Experts are now calling for a rethink of anti-alcohol campaigns
By Jenny Cook
The UK is infamous for its binge-drinking habits after it placed 13th highest in the world for heavy alcohol consumption in a report by the World Health Organisation three years ago – an ‘achievement’ that was dubbed a ‘national tragedy’ by experts. Since then, there have been all sorts of campaigns designed to discourage unhealthy drinking habits among young people but – according to a new study – it seems that such measures may have been doing more harm than good.
Scientists at the University of Exeter and the University of Queensland have concluded that promotions designed to discourage people from ‘bolting’ (otherwise known as ‘downing’) drinks could actually make them more likely to do it, suggesting a re-think is needed when it comes to anti-binge messages.
The research team designed three small studies, in which a total of 221 volunteers were examined to see how they reacted to a poster warning about the dangers of downing alcoholic drinks in one go. For some participants, a statement was then added saying that other people disapproved of bolting, while others were exposed to a different message claiming that most people ‘do not bolt drinks on a night out’.
The participants were then asked to complete identical questionnaires measuring their perceptions of group norms related to bolting, and their own intentions to do it in the future. It was found that those exposed to the first statement said they were more likely to down their drinks in the future, while those who saw the latter message were not. Additionally, those who were not shown either statement reported the poster as having ‘no effect’. study author Dr Joanne Smith, of the University of Exeter, said:
“Many young people overestimate the extent to which their peers both approve of and engage in risky drinking behaviours. One way to tackle risky drinking is to try to correct these misperceptions through health campaigns, such as posters.”
“In our research, we wanted to explore what kinds of messages are more effective in changing people’s intentions to bolt. Our results highlight the potentially harmful effects of exposure to what’s called an ‘injunctive norm’ – a message about the approval or disapproval of others. Meanwhile, a ‘descriptive norm’ – telling people what others do rather than what they think – had a positive impact.”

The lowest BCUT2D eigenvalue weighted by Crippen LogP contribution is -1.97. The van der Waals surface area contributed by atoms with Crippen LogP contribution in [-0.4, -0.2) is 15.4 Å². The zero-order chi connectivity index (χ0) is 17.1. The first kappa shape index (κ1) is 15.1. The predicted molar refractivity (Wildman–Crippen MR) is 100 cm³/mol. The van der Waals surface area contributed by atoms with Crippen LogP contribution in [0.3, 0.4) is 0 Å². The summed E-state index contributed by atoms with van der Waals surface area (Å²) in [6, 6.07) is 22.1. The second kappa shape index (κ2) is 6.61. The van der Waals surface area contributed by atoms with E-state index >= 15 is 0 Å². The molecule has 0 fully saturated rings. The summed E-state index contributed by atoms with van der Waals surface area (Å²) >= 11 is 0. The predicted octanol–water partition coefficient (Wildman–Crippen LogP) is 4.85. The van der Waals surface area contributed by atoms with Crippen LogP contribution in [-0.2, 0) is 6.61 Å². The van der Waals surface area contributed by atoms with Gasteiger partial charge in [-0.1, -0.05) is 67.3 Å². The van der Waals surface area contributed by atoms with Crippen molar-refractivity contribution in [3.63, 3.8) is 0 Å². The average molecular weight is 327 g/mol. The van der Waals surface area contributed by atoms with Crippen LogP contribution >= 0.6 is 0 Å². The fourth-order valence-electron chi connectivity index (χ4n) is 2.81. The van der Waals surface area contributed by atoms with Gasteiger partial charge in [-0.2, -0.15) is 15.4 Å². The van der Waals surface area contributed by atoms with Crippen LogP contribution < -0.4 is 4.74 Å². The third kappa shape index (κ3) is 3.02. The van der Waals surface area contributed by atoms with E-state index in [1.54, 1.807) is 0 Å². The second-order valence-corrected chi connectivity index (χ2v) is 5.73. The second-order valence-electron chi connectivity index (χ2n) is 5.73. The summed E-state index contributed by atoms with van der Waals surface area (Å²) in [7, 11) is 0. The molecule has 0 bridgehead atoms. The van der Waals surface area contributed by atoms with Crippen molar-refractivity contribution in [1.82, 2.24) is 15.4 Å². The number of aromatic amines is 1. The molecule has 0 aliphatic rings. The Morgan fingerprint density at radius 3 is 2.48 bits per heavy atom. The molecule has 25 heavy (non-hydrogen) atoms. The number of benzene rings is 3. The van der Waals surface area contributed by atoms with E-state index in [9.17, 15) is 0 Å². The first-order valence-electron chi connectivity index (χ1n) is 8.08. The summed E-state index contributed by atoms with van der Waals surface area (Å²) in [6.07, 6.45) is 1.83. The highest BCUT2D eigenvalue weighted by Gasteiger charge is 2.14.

The study, which was funded by the Australian Research Council, clearly demonstrates the need for care when selecting campaign messages and slogans in order to avoid them backfiring.
A note to students…
This comes after the potential dangers of drinking games came to light in the UK in 2016, following the death of 20-year-old Newcastle University student Ed Farmer, who was rushed to hospital after a suspected society initiation. At the time, Drinkaware director John Larsen told Huffington Post UK:
“Many young people are unaware of just how risky alcohol games can be and most students regard it as just a bit of harmless fun… The body can only process one unit of alcohol an hour, and less in some people. Drink a lot in a short space of time and the amount of alcohol in the blood can stop the body from working properly.”
“If you do drink too much, you could easily get into trouble – problems include breathing problems, seizures and brain damage, and in some circumstances death… If you are out on a night out, stay with your friendship group and don’t feel under pressure to drink more than you want to.”
Following the recent A-level results day, many young adults up and down the country will now be looking forward to heading off to University come September. Before you go, here are a few tips on what to do if someone has drunk too much…
If they’re sick. Encourage them to take small sips of water every 15 minutes. Once they can keep fluids down, progress onto small portions of plain foods, like dry toast or a banana.
Look out for alcohol poisoning. Signs include confusion, severely slurred speech, loss of co-ordination, passing out and / or hypothermia.
When to seek help. Try to keep them sitting up and awake, and give them water if they can drink it. If they’ve passed out, lie them on their side in the recovery position and keep an eye on their breathing until you can get medical assistance. Keep them warm.
The study was published in the journal Addiction Research and Theory.